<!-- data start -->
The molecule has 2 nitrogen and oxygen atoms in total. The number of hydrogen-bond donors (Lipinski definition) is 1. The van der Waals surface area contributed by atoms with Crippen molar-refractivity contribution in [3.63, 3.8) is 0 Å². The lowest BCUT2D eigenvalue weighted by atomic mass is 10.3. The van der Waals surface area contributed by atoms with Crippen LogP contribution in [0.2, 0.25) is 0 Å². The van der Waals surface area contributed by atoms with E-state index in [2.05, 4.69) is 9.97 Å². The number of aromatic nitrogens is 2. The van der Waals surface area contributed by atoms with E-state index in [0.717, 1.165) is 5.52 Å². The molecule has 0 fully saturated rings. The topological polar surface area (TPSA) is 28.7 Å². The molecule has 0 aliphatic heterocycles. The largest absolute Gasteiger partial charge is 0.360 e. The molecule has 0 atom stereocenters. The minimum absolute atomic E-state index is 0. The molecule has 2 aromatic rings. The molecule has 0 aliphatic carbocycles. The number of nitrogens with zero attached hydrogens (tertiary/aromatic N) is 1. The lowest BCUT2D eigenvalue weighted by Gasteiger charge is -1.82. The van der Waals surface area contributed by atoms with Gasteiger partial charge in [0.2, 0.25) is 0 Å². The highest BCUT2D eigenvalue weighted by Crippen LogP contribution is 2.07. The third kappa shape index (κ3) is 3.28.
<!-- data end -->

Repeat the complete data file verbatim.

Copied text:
The molecule has 2 nitrogen and oxygen atoms in total. The number of hydrogen-bond donors (Lipinski definition) is 1. The van der Waals surface area contributed by atoms with Crippen molar-refractivity contribution in [3.63, 3.8) is 0 Å². The lowest BCUT2D eigenvalue weighted by atomic mass is 10.3. The van der Waals surface area contributed by atoms with Crippen LogP contribution in [0.2, 0.25) is 0 Å². The van der Waals surface area contributed by atoms with E-state index in [2.05, 4.69) is 9.97 Å². The number of aromatic nitrogens is 2. The van der Waals surface area contributed by atoms with E-state index in [0.717, 1.165) is 5.52 Å². The molecule has 0 fully saturated rings. The topological polar surface area (TPSA) is 28.7 Å². The molecule has 0 aliphatic heterocycles. The largest absolute Gasteiger partial charge is 0.360 e. The molecule has 0 atom stereocenters. The minimum absolute atomic E-state index is 0. The molecule has 2 aromatic rings. The molecule has 0 aliphatic carbocycles. The number of nitrogens with zero attached hydrogens (tertiary/aromatic N) is 1. The lowest BCUT2D eigenvalue weighted by Gasteiger charge is -1.82. The van der Waals surface area contributed by atoms with Gasteiger partial charge in [0.2, 0.25) is 0 Å². The highest BCUT2D eigenvalue weighted by Crippen LogP contribution is 2.07. The third kappa shape index (κ3) is 3.28.